Thursday, January 05, 2012

My thoughts on the Nov/Dec 2011 issue of Foreign Affairs

Did I mention that my interview with Charles Mann, author of 1491 and 1493, is up on my writing blog?  It is!  Please go read, then go read his book.

When I finally treated myself to an issue of Foreign Affairs this summer, I felt like I'd found my home.  Between this publication and Agatha Christie, this was a delicious summer.

I finally finished the Nov/Dec 2011 issue, just in time to start digging into the Jan/Feb 2012 issue.  (Hey, it's not all my thought- the first issue was a month late.)  I share here my brief thoughts on the articles and essays.  I'm throwing in links, even though some of them are only available for "premium users".  They're worth a read, even you end up at your library (which I never think is a bad idea).

The title of this issue is "Is America Over?"  This makes you think that most of it is going to be about the US in decline, but it's not.  I come away from this feeling like we're still much better off than almost anywhere else and will probably stay that way for quite some time.

The Problem Is Palestinian Rejectionism: Some background about and ramifications of the refusal to recognize Israel as a Jewish state.  For what it's worth, I don't think this should be a make or break issue.

Israel's Bunker Mentality: ... but Israel has problems of it's own.  Some uncomfortable statistics about the mistreatment of Arab Israelis.  Not surprisingly, I see parallels in the US right now... speaking of uncomfortable.

The Broken Contract: Here's the meat of "Is America Over?", and if this is all they've got, I'm not too worried. I thought this was the lightest piece of the issue, but the insights into the shift in 1978 are interesting.

The Wisdom of Retrenchment: Do we need to go in with guns blazing for everything?  No, and the costs of doing so are outweighing the benefits.  (Would "no kidding?" be too cheeky?)

Humanitarian Intervention Comes of Age:  Advocates continued aid in situations like Libya.  I might have felt better about this if it had dissected why some areas have been considered more worthy of aid than others.  (Is it too cynical to use the word "oil"?)  This piece also reminds us that our failures in the 90s are still felt today (Somalia and Rwanda especially, but to some extent even the former Yugoslavia).

The True Costs of Humanitarian Intervention:  This piece reminds us that even our "successful" interventions were not without a price.

Can Europe's Divided House Stand?:  When this went to press, the eurozone was a mess.  As I write this some three months later, the eurozone is still a mess, and there's some history explaining how we got here in the first place.  As with the US, it wasn't just inadequate laws, it was also inadequate enforcement.  This piece suggests a mix of better enforcement and better policy, but it's going to take a long time.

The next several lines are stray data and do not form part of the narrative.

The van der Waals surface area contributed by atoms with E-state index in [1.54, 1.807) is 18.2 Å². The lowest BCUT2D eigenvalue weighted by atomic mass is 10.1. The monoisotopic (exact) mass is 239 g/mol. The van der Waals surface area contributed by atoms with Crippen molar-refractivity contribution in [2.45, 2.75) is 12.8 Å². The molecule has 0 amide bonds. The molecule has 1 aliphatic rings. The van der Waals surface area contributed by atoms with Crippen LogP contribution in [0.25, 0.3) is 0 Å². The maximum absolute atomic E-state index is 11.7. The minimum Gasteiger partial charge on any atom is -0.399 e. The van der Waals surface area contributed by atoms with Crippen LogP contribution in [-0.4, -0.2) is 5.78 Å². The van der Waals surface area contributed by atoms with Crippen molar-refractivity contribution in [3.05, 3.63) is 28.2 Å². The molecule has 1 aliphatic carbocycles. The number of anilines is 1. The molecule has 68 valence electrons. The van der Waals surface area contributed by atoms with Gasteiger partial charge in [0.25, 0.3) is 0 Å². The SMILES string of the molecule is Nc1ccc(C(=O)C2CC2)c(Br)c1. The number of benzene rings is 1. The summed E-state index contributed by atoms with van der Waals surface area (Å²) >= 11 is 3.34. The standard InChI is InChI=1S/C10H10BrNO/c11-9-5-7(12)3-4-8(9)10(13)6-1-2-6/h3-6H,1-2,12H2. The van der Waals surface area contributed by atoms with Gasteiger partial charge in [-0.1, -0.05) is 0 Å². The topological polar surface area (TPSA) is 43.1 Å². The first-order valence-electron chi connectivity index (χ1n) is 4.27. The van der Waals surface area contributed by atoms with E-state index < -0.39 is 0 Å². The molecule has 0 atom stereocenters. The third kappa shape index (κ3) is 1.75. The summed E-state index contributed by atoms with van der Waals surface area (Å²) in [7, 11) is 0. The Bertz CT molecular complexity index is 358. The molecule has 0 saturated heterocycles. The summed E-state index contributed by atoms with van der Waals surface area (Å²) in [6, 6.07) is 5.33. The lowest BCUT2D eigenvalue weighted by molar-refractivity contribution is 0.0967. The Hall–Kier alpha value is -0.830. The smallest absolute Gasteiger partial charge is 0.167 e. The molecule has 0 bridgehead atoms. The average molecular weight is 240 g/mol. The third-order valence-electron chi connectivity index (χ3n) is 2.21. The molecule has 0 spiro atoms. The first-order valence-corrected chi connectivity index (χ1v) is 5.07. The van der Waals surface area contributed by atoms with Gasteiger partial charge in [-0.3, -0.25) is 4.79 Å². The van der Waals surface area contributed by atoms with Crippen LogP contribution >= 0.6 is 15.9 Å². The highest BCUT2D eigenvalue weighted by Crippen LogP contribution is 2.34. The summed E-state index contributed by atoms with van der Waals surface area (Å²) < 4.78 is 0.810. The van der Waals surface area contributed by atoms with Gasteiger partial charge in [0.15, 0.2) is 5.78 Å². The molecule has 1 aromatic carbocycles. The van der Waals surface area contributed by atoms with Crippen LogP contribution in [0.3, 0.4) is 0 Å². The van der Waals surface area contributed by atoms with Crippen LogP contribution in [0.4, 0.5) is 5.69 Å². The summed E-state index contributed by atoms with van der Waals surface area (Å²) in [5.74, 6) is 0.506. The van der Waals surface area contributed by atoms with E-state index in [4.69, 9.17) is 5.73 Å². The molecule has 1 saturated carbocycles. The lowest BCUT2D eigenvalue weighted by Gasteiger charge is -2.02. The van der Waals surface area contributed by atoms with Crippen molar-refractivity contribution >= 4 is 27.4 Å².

Why We Still Need Nuclear Power: Why?  Because it's cheap and less polluting... provided we don't have a disaster.  In fairness, I have to agree that many of the accidents could be prevented with better design and regulation (did I mention that "regulation" became one of my favorite words in 2011?).  A big problem we face in the US is the storage of nuclear waste.  Interestingly, no mention here of peak uranium.

The Dying Bear: Russia is in a demographic quagmire and it's affecting public health and education, among other things.  The article ends with the warning that these trends could create an unstable rogue state, but frankly I think that's wishful thinking.  Everything was easier when we could fear the USSR- er, Russia.

Is Indonesia Bound for the BRICs?: In a word, no.  Yeah, they've got some good stats, but they've also got endemic corruption and a decaying infrastructure.

The Sick Man of Asia: Next time any of us want to complain about our healthcare system, take a look at China, shudder, then be very grateful.  (Maybe I feel this way because I live in Massachusetts?)  They've got both infectious and chronic diseases; the incidences of diabetes and depression are shockingly high, and the loss of productivity due to illness from smoking is mind-boggling.  Some insight into why Falun Gong became so popular and so irksome to the Chinese government.  My tangent: we've been touting alternative medicine in this country for approximately the same amount of time the modern Chinese have.  I'm guessing, after reading this, that most people in China would be ecstatic to have Western medicine.

Counterrevolution in Kiev: Oh, Ukraine- having alienated your own population, you're not going to be able to play the EU and Russia off of each other very well.

Worth a read.  Excuse me for a bit while I read the next edition.  I'm curious to see what contemporaries thought of Lenin, Mussolini, Hitler and Stalin- I'm sure I'll be disappointed.

Deb in the City

No comments: